By Brian Graves, Staff Writer
Monday, January 7, 2013 —
I spent a little time over the holidays looking back at some of the stories I’ve covered during the last three decades of my career.
I get really sentimental around New Year’s Day and it’s as good a time as any to reflect back and look forward.
There was one story in particular that I had tucked away in the memory banks, but haven’t dusted it off lately.
It was from a cold, sunny morning in December 2010.
I was sent to Fort Knox to cover the deployment ceremony of 3,500 young men and women who were preparing for a year’s stay on the Pakistan/Afghanistan border.
The grandstands were full of color and faces.
Those colors were the familiar red, white and blue and the faces were those of the family and friends of these troops who were one plane ride away from the rest of their lives.
While I can’t recall all the names of the soldiers I talked to, I remember one as clear as if it were yesterday.
As proud an American as I am, I would be the last one who could adequately submit myself to the punishing weather and way of life these soldiers have to endure. Not to mention, the idea you may never see home again.
But, I asked this one soldier about those very things.
“It’s just in our training,” I remember him responding. “We know what is ahead and we are ready for it.”
I had already spoken to their commander who said where these troops were going was probably the most dangerous area in which to be sent.
“You just can’t think about that,” the soldier told me. “Yeah, it’s always there in the back of your mind. But, you have to go do your job. We can’t let anything affect that.”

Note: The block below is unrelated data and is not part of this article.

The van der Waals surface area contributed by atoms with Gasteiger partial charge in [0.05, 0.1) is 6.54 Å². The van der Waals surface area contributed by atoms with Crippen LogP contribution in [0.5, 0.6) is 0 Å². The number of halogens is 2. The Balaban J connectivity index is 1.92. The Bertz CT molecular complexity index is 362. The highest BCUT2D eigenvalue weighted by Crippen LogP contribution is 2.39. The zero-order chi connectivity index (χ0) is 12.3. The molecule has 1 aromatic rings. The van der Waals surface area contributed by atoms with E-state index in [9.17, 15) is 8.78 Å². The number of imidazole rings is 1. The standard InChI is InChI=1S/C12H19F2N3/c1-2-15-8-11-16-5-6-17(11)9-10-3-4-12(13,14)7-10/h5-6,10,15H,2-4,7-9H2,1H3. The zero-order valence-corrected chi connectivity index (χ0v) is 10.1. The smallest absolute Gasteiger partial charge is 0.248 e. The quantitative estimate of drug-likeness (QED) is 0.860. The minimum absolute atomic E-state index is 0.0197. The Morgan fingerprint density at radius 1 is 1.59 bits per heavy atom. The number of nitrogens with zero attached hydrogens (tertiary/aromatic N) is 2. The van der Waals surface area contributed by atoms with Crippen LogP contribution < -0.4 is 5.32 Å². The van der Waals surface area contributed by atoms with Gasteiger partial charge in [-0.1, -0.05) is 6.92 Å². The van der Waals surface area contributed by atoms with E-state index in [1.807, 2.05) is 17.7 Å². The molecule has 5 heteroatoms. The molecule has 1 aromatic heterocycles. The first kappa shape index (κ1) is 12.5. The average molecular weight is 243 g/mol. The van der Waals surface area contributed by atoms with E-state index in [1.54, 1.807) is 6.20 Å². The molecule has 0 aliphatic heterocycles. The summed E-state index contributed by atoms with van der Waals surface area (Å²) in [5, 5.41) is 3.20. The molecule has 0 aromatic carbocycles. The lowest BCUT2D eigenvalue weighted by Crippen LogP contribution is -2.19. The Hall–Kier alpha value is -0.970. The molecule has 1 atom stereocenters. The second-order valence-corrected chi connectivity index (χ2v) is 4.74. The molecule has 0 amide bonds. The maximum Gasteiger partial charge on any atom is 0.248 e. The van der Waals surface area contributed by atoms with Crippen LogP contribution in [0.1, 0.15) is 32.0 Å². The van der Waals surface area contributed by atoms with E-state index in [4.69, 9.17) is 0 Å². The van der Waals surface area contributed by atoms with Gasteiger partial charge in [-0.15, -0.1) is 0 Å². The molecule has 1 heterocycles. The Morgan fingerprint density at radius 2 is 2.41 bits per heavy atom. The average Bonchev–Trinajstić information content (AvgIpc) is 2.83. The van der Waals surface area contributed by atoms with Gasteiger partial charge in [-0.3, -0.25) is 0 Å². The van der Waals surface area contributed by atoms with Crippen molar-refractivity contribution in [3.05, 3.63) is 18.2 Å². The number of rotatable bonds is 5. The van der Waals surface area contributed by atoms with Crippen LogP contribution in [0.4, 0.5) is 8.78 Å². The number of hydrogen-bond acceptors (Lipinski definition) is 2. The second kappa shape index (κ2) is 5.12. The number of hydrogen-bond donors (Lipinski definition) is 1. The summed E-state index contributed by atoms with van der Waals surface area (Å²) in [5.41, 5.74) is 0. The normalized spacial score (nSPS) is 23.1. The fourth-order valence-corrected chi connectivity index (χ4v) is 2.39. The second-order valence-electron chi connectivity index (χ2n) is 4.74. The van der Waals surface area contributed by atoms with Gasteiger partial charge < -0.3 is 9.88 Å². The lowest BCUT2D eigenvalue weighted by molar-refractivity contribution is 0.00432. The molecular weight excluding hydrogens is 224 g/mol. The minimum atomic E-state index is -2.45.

When I asked him if he was nervous about the flight they would take within a few hours, he said not at all.
“We’re excited, trained and ready to go,” he replied. “Although, I’m dreading that long plane ride.”
Having had the chance to fly in a military plane, I could understand that one.
I was only in one for a few hours and it is no luxury airliner.
I could not imagine the 12 to 14 hours these troops would have to endure on a bad plane ride to land in the middle of a hostile region from which they may not return.
But, I return to the enthusiasm and dedication I saw in these faces and heard in the voices who although 20 years younger than me demonstrated a matureness that far outweighed mine.
It recalled to me a quote from Gen. Dwight D. Eisenhower during World War II when he said, “Where do we find such men and women?”
As the troops made their ceremonial march in front of their commander, I was scurrying around trying to take all the pictures I could.
With every picture I took, I saw the faces. Those young faces and, while it may seem a morbid thought, I kept wondering, “Will that be the one who doesn’t come home?”
It’s been two years since I saluted the men and women of the Duke Brigade, 3rd Brigade Combat Team, 1st Infantry Division.
Their mission ended a year ago, and so I began looking around on the Internet to see how their mission went.
And I found the answer I had asked two years ago.
That’s how many of those bright-eyed, excited young people didn’t take that long plane ride home the way they hoped.
Their names now grace a monument only yards from the fields where they marched with such pride and determination on that cold December day.
Frustrating for me, I don’t have any way of knowing if any of those 27 were ones I talked to or saw eye-to-eye on that day.
It sort of sends a chill through me thinking about those young warriors and wondering.
Everyone always takes those special, set-aside days to salute those who serve our country in uniform.
Remembering that story and the 27 is a reminder they serve us every day.
Appreciating what they do and the sacrifices they make should also be an every day event for all of us.